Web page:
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Talk To Your Teens About Dating Relationships

Data from the Centers for Disease Control and Prevention’s (CDC) Youth Risk Behavior Survey in 2019 indicates that among U.S. high school students who reported dating during the 12 months before the survey:

  • About 1 in 12 experienced physical dating violence.
  • About 1 in 12 experienced sexual dating violence.

Youth who are victims of teen dating violence are more likely to experience depression and anxiety symptoms, engage in unhealthy behaviors like using tobacco, drugs, and alcohol, exhibit antisocial behaviors like lying, theft, or bullying, or think about suicide.

Talking about this topic with a teenager can be hard, but here are some tips that may help:

Define a healthy relationship. There are countless examples of healthy and unhealthy relationships in movies, television shows, and within today’s current events. Use these examples as conversation starters about expectations for healthy relationships.

Encourage open communication. Ask your teens about their opinion on unhealthy and healthy relationships. Talk about topics such as boundaries, privacy, consent, and respect. Do not dismiss their perspective if it doesn’t align with your own; encourage debate and self-reflection.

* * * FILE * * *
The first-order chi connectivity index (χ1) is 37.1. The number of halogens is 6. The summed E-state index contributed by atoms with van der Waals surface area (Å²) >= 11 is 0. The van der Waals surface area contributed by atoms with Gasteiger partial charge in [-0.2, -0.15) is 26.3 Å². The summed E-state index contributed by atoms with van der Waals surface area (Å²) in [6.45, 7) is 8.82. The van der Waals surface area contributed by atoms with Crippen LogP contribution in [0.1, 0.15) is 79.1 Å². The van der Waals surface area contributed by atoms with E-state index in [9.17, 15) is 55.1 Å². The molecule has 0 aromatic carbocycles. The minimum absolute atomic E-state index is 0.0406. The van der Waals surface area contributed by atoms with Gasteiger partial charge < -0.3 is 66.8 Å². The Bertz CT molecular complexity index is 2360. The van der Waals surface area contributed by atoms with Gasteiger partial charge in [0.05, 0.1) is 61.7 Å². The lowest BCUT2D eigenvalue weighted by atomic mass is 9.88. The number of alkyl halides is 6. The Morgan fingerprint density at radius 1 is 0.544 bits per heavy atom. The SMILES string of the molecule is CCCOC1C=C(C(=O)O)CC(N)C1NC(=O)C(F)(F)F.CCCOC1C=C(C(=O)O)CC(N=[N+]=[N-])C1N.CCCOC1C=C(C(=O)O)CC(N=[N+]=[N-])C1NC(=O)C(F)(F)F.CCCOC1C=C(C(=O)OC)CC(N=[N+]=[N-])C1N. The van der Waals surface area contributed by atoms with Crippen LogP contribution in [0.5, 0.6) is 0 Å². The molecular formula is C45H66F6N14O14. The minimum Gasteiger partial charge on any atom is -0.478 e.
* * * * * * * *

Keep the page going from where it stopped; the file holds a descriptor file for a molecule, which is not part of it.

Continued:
Define expectations and boundaries. Let your teen know any rules you may have, including curfew. Give them an opportunity to contribute to the discussion.

Offer support. Be sure to let them know you support them in the dating process. Lend a compassionate and supportive ear when necessary. If they feel more comfortable talking to someone else about dating, find a trusted mentor or counselor to allow them to share their feelings. Whatever way you intend to support your teen, make sure they know that you are available.

Describe the different types of abuse and associated warning signs. Remember to discuss physical, emotional, sexual, financial, and digital abuse.

If a teen is experiencing abuse in a relationship, help is available through the Family Advocacy Program (FAP) such as non-medical counseling, safety planning, and other supportive services.

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